3University of Sheffield School of Medicine, UK
Correspondence: Corresponding author email:

Case Report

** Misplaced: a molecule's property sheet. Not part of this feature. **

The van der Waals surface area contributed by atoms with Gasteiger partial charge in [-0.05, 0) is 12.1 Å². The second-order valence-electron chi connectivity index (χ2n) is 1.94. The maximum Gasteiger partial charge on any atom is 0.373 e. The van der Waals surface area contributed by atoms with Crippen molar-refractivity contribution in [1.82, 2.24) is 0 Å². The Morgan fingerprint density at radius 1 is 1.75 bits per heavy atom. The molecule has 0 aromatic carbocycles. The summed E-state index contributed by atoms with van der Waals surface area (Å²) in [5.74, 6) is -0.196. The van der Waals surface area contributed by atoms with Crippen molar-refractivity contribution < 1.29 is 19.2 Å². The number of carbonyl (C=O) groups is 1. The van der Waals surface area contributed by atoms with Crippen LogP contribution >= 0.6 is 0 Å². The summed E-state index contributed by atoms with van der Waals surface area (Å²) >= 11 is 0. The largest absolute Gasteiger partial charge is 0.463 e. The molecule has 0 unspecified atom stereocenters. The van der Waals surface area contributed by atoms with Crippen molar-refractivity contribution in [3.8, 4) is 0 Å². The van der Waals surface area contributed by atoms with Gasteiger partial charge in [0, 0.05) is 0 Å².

An 86 year old lady with a past medical history of hypertension, diabetes mellitus, hypothyroidism, Bell’s palsy, transient ischemic attack, hypercholesterolemia, Parkinson’s disease, abdominal aortic aneurysm repair, peripheral vascular disease, stage IV chronic kidney disease, renal artery stents, coronary artery disease with a history of drug eluting stents to the right coronary and left circumflex arteries and diastolic heart failure was admitted to our hospital with severe chest pain. This was her second admission for unstable angina in the past three weeks. She also suffered two non-ST segment myocardial infarctions (NSTEMI) in the past three weeks. During all her previous admissions she was considered a high-risk candidate for any invasive therapy due to multiple co-morbidities and hence was managed medically. However, on this occasion the patient agreed to a coronary angiogram. She was found to have left main and triple vessel coronary artery disease. The coronary lesions were as follows: There was a diffuse 60% stenosis of distal third of left main coronary artery. The left anterior descending artery (LAD) revealed an 80% stenosis at the ostium followed by 70% stenosis of mid portion. The proximal left circumflex artery was medium sized with a patent previous stent. The first obtuse marginal showed tubular 70% stenosis in the middle third of the vessel segment. There was also a discrete 70% stenosis in the ostial right coronary artery (RCA) and 70% stenosis of mid RCA. The left ventricular ejection fraction by echocardiography was 35%–50% with anterior and anterolateral hypokinesis. Distal abdominal aortography with bilateral run-off revealed no significant aorto-iliac disease. Different modalities of treatment were discussed with the patient and her family. She was deemed a poor candidate for surgery and the only options were high risk PCI or medical management. The patient did not agree to surgery or PCI and was managed with aggressive medical treatment. She was readmitted within two weeks for another episode of unstable angina and acute NSTEMI. Having failed medical therapy, she agreed to undergo high risk PCI. A multi-vessel PCI of Left main into LAD and possibly of ostial right coronary artery and obtuse marginal was planned.